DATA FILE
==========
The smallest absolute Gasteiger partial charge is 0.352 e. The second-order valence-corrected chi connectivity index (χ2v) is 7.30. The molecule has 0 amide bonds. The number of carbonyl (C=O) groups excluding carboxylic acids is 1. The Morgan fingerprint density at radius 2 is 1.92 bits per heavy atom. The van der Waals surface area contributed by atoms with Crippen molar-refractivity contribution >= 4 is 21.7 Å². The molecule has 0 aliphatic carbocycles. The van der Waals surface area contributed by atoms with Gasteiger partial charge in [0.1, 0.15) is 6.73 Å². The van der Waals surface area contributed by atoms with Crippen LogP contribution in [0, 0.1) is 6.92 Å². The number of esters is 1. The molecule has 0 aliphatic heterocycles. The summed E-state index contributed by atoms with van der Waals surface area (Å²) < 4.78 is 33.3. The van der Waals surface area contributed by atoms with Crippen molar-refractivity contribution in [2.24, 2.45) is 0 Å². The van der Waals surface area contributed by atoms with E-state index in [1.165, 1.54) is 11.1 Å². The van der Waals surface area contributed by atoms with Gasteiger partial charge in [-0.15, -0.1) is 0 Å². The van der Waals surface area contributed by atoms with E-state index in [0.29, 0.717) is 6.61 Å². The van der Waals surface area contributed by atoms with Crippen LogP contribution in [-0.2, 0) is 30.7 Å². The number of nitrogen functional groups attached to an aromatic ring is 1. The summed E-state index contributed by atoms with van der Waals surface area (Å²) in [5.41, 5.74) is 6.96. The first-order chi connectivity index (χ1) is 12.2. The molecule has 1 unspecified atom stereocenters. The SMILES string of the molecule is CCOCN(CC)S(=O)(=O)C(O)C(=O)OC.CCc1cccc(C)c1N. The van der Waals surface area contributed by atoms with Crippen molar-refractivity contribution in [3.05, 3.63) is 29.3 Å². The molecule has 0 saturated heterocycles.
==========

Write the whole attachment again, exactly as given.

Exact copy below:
The smallest absolute Gasteiger partial charge is 0.352 e. The second-order valence-corrected chi connectivity index (χ2v) is 7.30. The molecule has 0 amide bonds. The number of carbonyl (C=O) groups excluding carboxylic acids is 1. The Morgan fingerprint density at radius 2 is 1.92 bits per heavy atom. The van der Waals surface area contributed by atoms with Crippen molar-refractivity contribution >= 4 is 21.7 Å². The molecule has 0 aliphatic carbocycles. The van der Waals surface area contributed by atoms with Gasteiger partial charge in [0.1, 0.15) is 6.73 Å². The van der Waals surface area contributed by atoms with Crippen LogP contribution in [0, 0.1) is 6.92 Å². The number of esters is 1. The molecule has 0 aliphatic heterocycles. The summed E-state index contributed by atoms with van der Waals surface area (Å²) < 4.78 is 33.3. The van der Waals surface area contributed by atoms with Crippen molar-refractivity contribution in [2.24, 2.45) is 0 Å². The van der Waals surface area contributed by atoms with E-state index in [1.165, 1.54) is 11.1 Å². The van der Waals surface area contributed by atoms with Gasteiger partial charge in [-0.15, -0.1) is 0 Å². The van der Waals surface area contributed by atoms with E-state index in [0.29, 0.717) is 6.61 Å². The van der Waals surface area contributed by atoms with Crippen LogP contribution in [-0.2, 0) is 30.7 Å². The number of nitrogen functional groups attached to an aromatic ring is 1. The summed E-state index contributed by atoms with van der Waals surface area (Å²) in [5.41, 5.74) is 6.96. The first-order chi connectivity index (χ1) is 12.2. The molecule has 1 unspecified atom stereocenters. The SMILES string of the molecule is CCOCN(CC)S(=O)(=O)C(O)C(=O)OC.CCc1cccc(C)c1N. The van der Waals surface area contributed by atoms with Crippen molar-refractivity contribution in [3.05, 3.63) is 29.3 Å². The molecule has 0 saturated heterocycles.